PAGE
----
Does Eating Junk Food Cause Depression?
We know that eating fast food and junk food on a regular basis isn’t good for us from a physical health standpoint, but it also has a major impact on our mental health as well. So does eating junk food cause depression?
Have you ever splurged on a fast food meal and then immediately regretted it? Or perhaps you were in a rush and low on cash so you bought a cheap burger and fries for dinner. After eating, did you feel like you were very low on energy, or just not like yourself? You aren’t imagining this! These feelings are common amongst people after consuming highly processed foods, and it isn’t a coincidence.
You are What You Eat
We’ve all heard the phrase “You are what you eat,”, and it couldn’t be truer. The food that you put inside of your body has a significant effect on not only your physiological health but also on your mental health.
Several studies have been created in order to test whether or not eating these highly processed “junk foods” have an effect on or cause depression. With over 16 million American adults suffering from some form of depression, researchers are working to determine if the two are connected.
There is proof through the association that eating junk food is linked to depression. This means that eating poor quality food isn’t the only reason for depression, but it definitely is involved and the two go hand in hand. Your gut and brain are connected. You can read more about the gut microbiome here.
In one report that was concluded in 2011, Spanish researchers released their findings after they had studied nearly 9,000 individuals for a span of six years, and determined that those who ate highly processed foods had a 48% higher risk for depression.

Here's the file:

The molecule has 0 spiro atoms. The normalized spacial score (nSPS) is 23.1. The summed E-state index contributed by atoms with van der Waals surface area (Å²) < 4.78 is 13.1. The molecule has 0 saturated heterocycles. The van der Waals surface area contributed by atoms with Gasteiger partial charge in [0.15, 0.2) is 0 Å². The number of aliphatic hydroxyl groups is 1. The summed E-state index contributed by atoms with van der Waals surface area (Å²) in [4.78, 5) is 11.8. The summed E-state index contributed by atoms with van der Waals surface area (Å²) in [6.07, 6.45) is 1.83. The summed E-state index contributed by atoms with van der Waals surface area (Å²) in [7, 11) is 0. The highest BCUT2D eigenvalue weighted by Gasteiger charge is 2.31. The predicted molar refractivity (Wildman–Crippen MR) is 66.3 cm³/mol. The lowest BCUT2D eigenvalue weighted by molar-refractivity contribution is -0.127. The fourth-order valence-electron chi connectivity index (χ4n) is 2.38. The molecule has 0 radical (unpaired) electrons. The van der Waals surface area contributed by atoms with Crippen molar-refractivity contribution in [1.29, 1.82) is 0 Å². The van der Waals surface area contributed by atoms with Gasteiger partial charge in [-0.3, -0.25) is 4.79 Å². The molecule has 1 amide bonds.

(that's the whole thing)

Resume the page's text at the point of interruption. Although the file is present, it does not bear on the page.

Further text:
Other researchers are also linking the rising levels of teen depression with the increase in low-quality food consumption. Teenagers are famous for eating fast food, and as families are becoming busier, eating out is becoming even more commonplace for teens and their family members.
How Does Eating Junk Food Affect Your Body?
Whenever you consume fast food or any large amount of processed foods, it has a direct effect on your body. Fast foods especially are often fried, sugary and high in saturated fats and salts. French fries, hamburgers, ice creams, and chicken nuggets are some of the most popular. These foods all cause inflammation in your body. While inflammation is not known to cause depression directly, it does have negative effects on your body over time when it becomes chronic.
Recurring, chronic inflammation is not good for your body. This occurs when your body is continuously sending off signals to increase blood flow to areas of your body even though it’s not needed. The inflammation may then begin to attack your body’s tissues. Chronic inflammation is known to cause several health conditions including arthritis, cancer, Alzheimer’s, weight gain, and several other conditions. Inflammation plays a huge role in its effect on your brain and other bodily functions.
Treating & Preventing Depression Naturally